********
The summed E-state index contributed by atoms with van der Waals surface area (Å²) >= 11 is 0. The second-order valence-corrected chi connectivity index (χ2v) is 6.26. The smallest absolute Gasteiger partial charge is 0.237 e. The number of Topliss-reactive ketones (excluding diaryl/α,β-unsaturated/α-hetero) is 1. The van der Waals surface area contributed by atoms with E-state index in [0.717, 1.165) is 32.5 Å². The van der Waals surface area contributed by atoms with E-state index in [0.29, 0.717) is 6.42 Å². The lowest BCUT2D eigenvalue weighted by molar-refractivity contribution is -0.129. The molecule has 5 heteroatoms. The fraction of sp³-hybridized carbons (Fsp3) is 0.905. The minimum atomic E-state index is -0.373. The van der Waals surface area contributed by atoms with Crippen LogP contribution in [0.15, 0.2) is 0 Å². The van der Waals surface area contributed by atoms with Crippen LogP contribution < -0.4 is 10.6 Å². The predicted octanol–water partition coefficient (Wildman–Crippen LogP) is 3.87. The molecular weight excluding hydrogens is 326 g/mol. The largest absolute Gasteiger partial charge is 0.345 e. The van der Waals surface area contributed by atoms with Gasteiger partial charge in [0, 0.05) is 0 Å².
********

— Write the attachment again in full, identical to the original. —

The summed E-state index contributed by atoms with van der Waals surface area (Å²) >= 11 is 0. The second-order valence-corrected chi connectivity index (χ2v) is 6.26. The smallest absolute Gasteiger partial charge is 0.237 e. The number of Topliss-reactive ketones (excluding diaryl/α,β-unsaturated/α-hetero) is 1. The van der Waals surface area contributed by atoms with E-state index in [0.717, 1.165) is 32.5 Å². The van der Waals surface area contributed by atoms with E-state index in [0.29, 0.717) is 6.42 Å². The lowest BCUT2D eigenvalue weighted by molar-refractivity contribution is -0.129. The molecule has 5 heteroatoms. The fraction of sp³-hybridized carbons (Fsp3) is 0.905. The minimum atomic E-state index is -0.373. The van der Waals surface area contributed by atoms with Crippen LogP contribution in [0.15, 0.2) is 0 Å². The van der Waals surface area contributed by atoms with Crippen LogP contribution < -0.4 is 10.6 Å². The predicted octanol–water partition coefficient (Wildman–Crippen LogP) is 3.87. The molecular weight excluding hydrogens is 326 g/mol. The largest absolute Gasteiger partial charge is 0.345 e. The van der Waals surface area contributed by atoms with Gasteiger partial charge in [0, 0.05) is 0 Å².